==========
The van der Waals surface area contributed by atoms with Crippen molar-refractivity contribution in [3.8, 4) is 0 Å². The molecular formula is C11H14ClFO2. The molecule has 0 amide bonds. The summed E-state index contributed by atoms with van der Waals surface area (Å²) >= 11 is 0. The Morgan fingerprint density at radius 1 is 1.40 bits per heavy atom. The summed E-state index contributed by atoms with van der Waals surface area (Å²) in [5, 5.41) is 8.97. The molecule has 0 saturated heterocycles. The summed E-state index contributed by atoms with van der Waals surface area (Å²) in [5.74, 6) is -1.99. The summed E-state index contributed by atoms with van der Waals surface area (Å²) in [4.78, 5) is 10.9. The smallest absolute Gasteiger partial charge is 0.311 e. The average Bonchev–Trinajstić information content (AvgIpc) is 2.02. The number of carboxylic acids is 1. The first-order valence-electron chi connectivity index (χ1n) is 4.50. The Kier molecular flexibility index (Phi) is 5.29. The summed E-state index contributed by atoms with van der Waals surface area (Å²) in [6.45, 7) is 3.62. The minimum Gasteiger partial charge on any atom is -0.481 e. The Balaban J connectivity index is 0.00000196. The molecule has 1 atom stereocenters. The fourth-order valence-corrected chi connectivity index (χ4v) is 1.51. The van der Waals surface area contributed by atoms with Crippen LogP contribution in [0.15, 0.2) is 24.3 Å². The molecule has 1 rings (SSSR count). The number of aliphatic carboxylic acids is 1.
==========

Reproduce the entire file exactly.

The van der Waals surface area contributed by atoms with Crippen molar-refractivity contribution in [3.8, 4) is 0 Å². The molecular formula is C11H14ClFO2. The molecule has 0 amide bonds. The summed E-state index contributed by atoms with van der Waals surface area (Å²) >= 11 is 0. The Morgan fingerprint density at radius 1 is 1.40 bits per heavy atom. The summed E-state index contributed by atoms with van der Waals surface area (Å²) in [5, 5.41) is 8.97. The molecule has 0 saturated heterocycles. The summed E-state index contributed by atoms with van der Waals surface area (Å²) in [5.74, 6) is -1.99. The summed E-state index contributed by atoms with van der Waals surface area (Å²) in [4.78, 5) is 10.9. The smallest absolute Gasteiger partial charge is 0.311 e. The average Bonchev–Trinajstić information content (AvgIpc) is 2.02. The number of carboxylic acids is 1. The first-order valence-electron chi connectivity index (χ1n) is 4.50. The Kier molecular flexibility index (Phi) is 5.29. The summed E-state index contributed by atoms with van der Waals surface area (Å²) in [6.45, 7) is 3.62. The minimum Gasteiger partial charge on any atom is -0.481 e. The Balaban J connectivity index is 0.00000196. The molecule has 1 atom stereocenters. The fourth-order valence-corrected chi connectivity index (χ4v) is 1.51. The van der Waals surface area contributed by atoms with Crippen LogP contribution in [0.15, 0.2) is 24.3 Å². The molecule has 1 rings (SSSR count). The number of aliphatic carboxylic acids is 1.